April 6, 2023

Five Different Ways of Raising Taxes on the Wealthiest Americans

The structural mismatch between spending and revenues has led to an exorbitant national debt, which could lead to economic concerns. Over the last decade, the federal government has only collected an average of 77₵ for every dollar it spent. Many options exist to reduce the imbalance between spending and revenues, including additional taxes on wealthier Americans; such an approach could also address rising concerns over income and wealth inequality. Proposals to increase taxes on wealthier households have generally taken one or a combination of five approaches:

  • Creating a wealth tax
  • Adjusting how capital gains are taxed
  • Increasing marginal tax rates on high-income earners
  • Raising the estate tax
  • Increasing or eliminating the cap on payroll taxes

Here we break down each approach by providing a summary of the option, explaining common criticisms, and showing how they might raise additional revenues.

Wealth Tax

A wealth tax would impose a levy on an individual’s or household’s net worth above a certain threshold. Most proposals recommend implementing this new form of taxation as an addition to our current tax system rather than as a replacement for features such as the income tax. Proponents highlight its potential to enhance the tax code’s progressivity and its ability to raise revenues to reduce the deficit or fund spending proposals.

For example, one option for a wealth tax could assess a 2 percent levy on individuals with a net worth above $50 million and an additional 3 percent tax on those with a net worth above $1 billion. That would yield a $79 million bill for an individual with a net worth of $3 billion (see table below).

Example: 2 percent tax on wealth over $50 million, which rises to 3 percent wealth on wealth over $1 billion, shown using an individual with $3 billion in net worth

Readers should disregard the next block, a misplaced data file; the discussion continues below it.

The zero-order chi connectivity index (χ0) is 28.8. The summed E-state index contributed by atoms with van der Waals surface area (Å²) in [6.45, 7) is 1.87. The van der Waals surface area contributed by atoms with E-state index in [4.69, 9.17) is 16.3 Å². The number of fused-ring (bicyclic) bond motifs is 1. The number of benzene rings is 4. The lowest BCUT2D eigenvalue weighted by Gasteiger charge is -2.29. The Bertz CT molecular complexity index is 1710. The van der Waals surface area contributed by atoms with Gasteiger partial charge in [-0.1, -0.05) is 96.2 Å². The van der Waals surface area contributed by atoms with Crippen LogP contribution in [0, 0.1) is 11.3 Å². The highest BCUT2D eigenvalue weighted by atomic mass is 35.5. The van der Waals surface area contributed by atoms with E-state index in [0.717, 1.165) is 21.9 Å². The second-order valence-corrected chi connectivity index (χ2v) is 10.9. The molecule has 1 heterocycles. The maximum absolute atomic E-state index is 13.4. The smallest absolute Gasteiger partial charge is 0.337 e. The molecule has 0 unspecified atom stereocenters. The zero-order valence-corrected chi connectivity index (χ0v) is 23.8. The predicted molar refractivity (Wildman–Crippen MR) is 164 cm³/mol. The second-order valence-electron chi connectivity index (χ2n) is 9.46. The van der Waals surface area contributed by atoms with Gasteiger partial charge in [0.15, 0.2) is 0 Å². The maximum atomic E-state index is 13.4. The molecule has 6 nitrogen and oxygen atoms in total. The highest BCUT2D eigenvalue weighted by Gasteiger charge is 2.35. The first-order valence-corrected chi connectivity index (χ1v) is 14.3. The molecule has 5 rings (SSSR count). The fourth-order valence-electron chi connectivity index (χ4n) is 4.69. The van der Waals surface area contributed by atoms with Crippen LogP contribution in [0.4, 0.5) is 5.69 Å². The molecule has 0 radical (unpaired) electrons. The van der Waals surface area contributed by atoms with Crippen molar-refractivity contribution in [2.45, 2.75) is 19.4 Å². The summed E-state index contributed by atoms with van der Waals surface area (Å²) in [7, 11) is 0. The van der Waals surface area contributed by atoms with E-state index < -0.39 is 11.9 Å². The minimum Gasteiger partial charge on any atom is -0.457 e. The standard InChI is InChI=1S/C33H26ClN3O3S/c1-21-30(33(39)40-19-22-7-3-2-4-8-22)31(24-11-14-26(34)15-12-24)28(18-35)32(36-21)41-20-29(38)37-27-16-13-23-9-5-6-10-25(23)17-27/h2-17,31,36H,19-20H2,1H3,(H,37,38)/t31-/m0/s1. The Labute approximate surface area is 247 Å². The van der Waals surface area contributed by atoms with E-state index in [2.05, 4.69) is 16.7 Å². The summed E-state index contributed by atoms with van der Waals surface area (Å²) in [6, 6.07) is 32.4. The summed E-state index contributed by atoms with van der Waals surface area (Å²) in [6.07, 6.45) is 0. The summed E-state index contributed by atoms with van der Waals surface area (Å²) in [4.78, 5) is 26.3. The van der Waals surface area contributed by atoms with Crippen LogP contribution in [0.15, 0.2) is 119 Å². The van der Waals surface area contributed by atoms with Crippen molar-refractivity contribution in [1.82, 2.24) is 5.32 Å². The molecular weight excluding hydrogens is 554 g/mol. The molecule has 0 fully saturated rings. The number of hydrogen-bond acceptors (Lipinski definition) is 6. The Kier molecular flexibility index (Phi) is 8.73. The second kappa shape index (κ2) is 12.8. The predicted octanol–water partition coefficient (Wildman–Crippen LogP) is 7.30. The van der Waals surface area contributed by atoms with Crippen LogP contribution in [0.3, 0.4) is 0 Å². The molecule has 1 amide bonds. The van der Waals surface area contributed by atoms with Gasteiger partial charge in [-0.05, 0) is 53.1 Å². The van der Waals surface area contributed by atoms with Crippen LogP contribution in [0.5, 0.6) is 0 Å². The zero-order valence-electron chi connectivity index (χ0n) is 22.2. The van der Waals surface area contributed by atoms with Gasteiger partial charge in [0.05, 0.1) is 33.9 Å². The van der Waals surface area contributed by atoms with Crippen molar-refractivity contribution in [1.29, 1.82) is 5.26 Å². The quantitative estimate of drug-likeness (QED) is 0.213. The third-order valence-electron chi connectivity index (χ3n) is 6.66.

Critics of a wealth tax question its constitutionality; they also argue that a wealth tax would be difficult to enforce, resulting in lower additional revenues than projected. Those concerns are amplified when examining the varying levels of success of certain European countries that have implemented versions of a wealth tax.

Revenue estimates diverge based on assumptions about thresholds for applying the tax, measurement of assets, and the ability to evade the provisions. Estimates of potential additional revenue from a 2 percent tax on net worth above $50 million, with an extra 3 percent tax on net worth above $1 billion, range from $366 billion to $2.96 trillion over 10 years.

Take a deeper dive on the wealth tax

Capital Gains Tax

The capital gains tax is an existing levy on income received from the profitable sale of a capital asset — such as stocks, bonds, or real estate. That profit, known as a capital gain, is generally taxed at a lower marginal rate than ordinary income. Capital gains from assets held for more than a year are taxed at rates of 0, 15, or 20 percent depending on an individual’s income; profits from assets held for less than a year are currently taxed at the same rate as ordinary income for individuals.

Higher-income households derive a larger share of their income from capital gains. In 2019, households in the top 1 percent of earners received 25 percent of their income from capital gains compared to less than 1 percent of income for households in the bottom 80th percentile.

High-income individuals receive a greater portion of their income from capital gains


In 2020, revenues from capital gains totaled $378 billion, or 14.4 percent of total individual income tax revenues.

Proponents for increasing the tax’s burden note that it could raise additional revenues and promote a more equitable tax system. Critics of the capital gains tax argue that lowering the tax rates could increase economic growth and encourage entrepreneurship.

Proposals related to capital gains include:

  • Taxing capital gains like ordinary income: In its proposed 2024 budget, the Biden Administration estimates that taxing capital gains at the same rate as ordinary income for taxpayers with income over $1 million would increase revenues by $214 billion over the next 10 years.
  • Removing the ‘step-up’ clause for capital assets bequeathed after death: Property or stock bequeathed to heirs is taxed on the appreciation in its value after it is transferred to them, not from the original date of the investment, effectively reducing an heir’s tax liability. According to the Tax Foundation, eliminating that clause would increase revenues by $116 billion over 10 years.
  • Taxing capital gains on an accrual basis: If assets held by just the top 1 percent were taxed annually based on their current value, it would raise around $1.7 trillion over 10 years, according to a study from tax policy experts at New York University